The cover of the May 8, 1926 issue featured this Bauhaus-style rendering of a baseball player by Victor Bobritsky in anticipation of the 1926 season:
After a terrible 1925 season (and Babe Ruth’s infamous stomach ache), in 1926 the New York Yankees would begin to form a batting lineup that would become known as “Murderers’ Row.” They won the AL pennant in 1926 (losing to the St. Louis Cardinals in a seven-game World Series) and in 1927 they would go 110-44 and sweep the Pittsburgh Pirates in the World Series. More on that when we actually get to 1927.
The May 8 issue offered more coverage of Spanish actress-singer Raquel Meller’s first-ever visit to America, which caused quite a sensation:
Meller arrived in New York via the SS Leviathan, on which she apparently attempted to book a deluxe suite for her five Pekingese. After New York she also visited Philadelphia, Chicago, Boston, Baltimore and Los Angeles, where she attracted the attention of Charlie Chaplin. Although Chaplin was unsuccessful in landing Meller as a co-star, he did incorporate the melody of her most famous song, La Violetera, as a major theme in his 1931 film City Lights.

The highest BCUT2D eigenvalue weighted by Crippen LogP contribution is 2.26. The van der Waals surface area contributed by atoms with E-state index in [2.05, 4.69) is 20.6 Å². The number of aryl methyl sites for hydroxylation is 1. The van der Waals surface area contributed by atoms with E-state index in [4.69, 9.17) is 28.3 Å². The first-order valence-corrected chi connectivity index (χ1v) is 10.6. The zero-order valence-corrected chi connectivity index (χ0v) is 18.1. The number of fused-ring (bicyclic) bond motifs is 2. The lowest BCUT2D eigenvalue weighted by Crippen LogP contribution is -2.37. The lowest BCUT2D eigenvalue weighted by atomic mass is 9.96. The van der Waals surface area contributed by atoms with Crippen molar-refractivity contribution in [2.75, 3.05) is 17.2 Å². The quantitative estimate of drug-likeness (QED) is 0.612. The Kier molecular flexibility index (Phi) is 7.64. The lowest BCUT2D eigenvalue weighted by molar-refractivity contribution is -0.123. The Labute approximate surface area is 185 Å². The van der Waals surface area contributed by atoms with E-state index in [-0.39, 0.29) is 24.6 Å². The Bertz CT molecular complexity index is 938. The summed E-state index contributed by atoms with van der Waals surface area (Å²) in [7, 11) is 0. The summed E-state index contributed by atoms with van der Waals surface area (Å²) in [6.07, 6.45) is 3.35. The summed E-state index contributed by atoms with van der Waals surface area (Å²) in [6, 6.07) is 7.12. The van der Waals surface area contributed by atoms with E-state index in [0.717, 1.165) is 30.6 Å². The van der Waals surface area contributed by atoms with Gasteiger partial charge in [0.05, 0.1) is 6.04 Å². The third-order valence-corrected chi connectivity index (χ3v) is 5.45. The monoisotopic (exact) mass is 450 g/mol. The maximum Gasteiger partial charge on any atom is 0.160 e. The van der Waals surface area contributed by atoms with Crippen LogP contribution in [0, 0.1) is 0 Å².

Theodore Shane reviewed the film Brown of Harvard and pondered the accuracy of this portrayal of Harvard student life:
The issue also featured the latest attempt at mapmaking by John Held Jr:
And this W.P. Trent cartoon with a common theme of early New Yorker issues: the comic imbalance of rich old men and their young mistresses:
And finally, this advertisement in the May 8 issue caught my eye. Although cars crowded the streets of New York, they were still a recent enough invention to evoke the days of horse-drawn carriages. Even with all of the advances in automobiles in the late 20s, this landau-style Rolls Royce still exposed the driver to the weather, a design feature that signaled class, not practicality.
Next Time: Nize & Not So Nize…